Licorice Pizza

Verdict: Paul Thomas Anderson's Licorice Pizza is a charming movie with two leads who have an incredibly naturalistic approach to acting

  • Bradley Cooper, Alana Haim, Cooper Hoffman, Sean Penn
  • January 7th 2022
  • Paul Thomas Anderson

Alana Haim and Cooper Hoffman make their movie debuts as the leads in Paul Thomas Anderson’s new coming-of-age tale.

Alana Haim may be best known as a singer in the sibling trio Haim but she has now proven she can act too thanks to her starring role in Paul Thomas Anderson’s Licorice Pizza.

Set in California’s San Fernando Valley in 1973, this coming-of-age comedy follows the lives of actor and wannabe entrepreneur Gary Valentine (Cooper Hoffman, son of Philip Seymour Hoffman) and photographer’s assistant Alana Kane (Haim).

He asks her out on a date when they meet at a high school photoshoot but she resists his advances as he is only 15.

However, they become firm friends and business partners, and the film follows them as they date other people and try out new separate ventures, although they’re unable to resist their bond for too long.

While the film is generally focused on this friendship, it also looks at how 25-year-old Alana lacks a sense of direction in her life and keeps trying out new jobs and guys to see what works.

There is a lot to enjoy about Anderson’s latest. The old school look and feel of the film is perfect and should give many nostalgic feelings, while the two central performances are a joy.

However, the film itself is too long, sprawling, unfocused, and spends too much time going off on tangents before circling back to the main friendship.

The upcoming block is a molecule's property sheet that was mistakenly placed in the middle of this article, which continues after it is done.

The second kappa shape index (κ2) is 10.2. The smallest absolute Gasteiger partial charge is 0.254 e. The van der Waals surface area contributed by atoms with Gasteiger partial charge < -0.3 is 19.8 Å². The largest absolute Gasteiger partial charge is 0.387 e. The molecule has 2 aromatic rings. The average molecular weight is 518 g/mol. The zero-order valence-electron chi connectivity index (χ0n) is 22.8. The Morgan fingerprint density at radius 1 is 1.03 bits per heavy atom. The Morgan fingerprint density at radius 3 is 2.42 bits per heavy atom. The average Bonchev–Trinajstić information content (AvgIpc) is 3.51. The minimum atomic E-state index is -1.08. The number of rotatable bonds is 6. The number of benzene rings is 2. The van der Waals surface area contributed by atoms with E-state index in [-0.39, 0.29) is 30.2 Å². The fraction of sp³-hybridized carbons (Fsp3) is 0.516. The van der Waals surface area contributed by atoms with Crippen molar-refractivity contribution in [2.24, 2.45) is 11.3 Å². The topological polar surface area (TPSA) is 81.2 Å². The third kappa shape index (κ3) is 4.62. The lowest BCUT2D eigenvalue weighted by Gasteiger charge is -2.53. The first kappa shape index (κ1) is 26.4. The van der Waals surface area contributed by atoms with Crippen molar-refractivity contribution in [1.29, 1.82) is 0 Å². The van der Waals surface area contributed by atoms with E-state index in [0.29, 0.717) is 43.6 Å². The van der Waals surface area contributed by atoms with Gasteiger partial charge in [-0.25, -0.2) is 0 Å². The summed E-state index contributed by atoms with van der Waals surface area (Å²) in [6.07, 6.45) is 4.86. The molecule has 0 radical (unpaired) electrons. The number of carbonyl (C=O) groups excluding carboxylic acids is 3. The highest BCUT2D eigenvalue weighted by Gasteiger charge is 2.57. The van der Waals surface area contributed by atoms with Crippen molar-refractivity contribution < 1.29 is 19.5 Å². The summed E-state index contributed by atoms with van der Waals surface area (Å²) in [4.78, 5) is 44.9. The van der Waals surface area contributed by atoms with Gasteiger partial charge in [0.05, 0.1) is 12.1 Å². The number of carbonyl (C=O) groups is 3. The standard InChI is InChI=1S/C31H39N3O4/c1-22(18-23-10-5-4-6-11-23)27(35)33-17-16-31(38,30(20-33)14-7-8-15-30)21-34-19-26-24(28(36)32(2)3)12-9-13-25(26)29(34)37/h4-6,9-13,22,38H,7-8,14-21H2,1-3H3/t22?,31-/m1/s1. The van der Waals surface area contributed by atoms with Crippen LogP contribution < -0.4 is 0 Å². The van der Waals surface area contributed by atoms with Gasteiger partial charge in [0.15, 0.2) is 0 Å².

Bradley Cooper, Tom Waits, Sean Penn, and Benny Safdie’s characters are entertaining but they are all superfluous to the story and distract from the narrative.

These big recognisable stars weren’t really needed as the lead newcomers are so good without them.

Haim has an incredibly naturalistic and understated acting style – it’s remarkable this is her movie debut as it doesn’t feel like she’s playing a character at all.

The fictional Alana has many connections to real Alana, however, as the singer’s sisters Este and Danielle and their parents play the character’s fictional family.

Meanwhile, Hoffman is utterly charming in his debut movie role. Gary has the gift of the gab and has an affable nature many characters warm to.

It made a nice change to see the leads of a romance story looking so normal and natural, with little make-up.

While the newcomers give natural performances, Cooper goes in the opposite direction as the angry, formidable movie producer Jon Peters, Penn gives a smooth, brooding turn as actor Jack Holden, and Waits appears briefly as director Rex.

Safdie has the best supporting role as kind and nurturing mayoral candidate Joel Wachs.

The age difference between the main characters has sparked controversy among some and while it may not sit right with everyone, it is 97 per cent about their friendship and very little about romance and Alana rebuffs Gary for that very reason.

If you can get past that, you’ll discover Licorice Pizza is a charming movie with two terrific leads.

In cinemas now.

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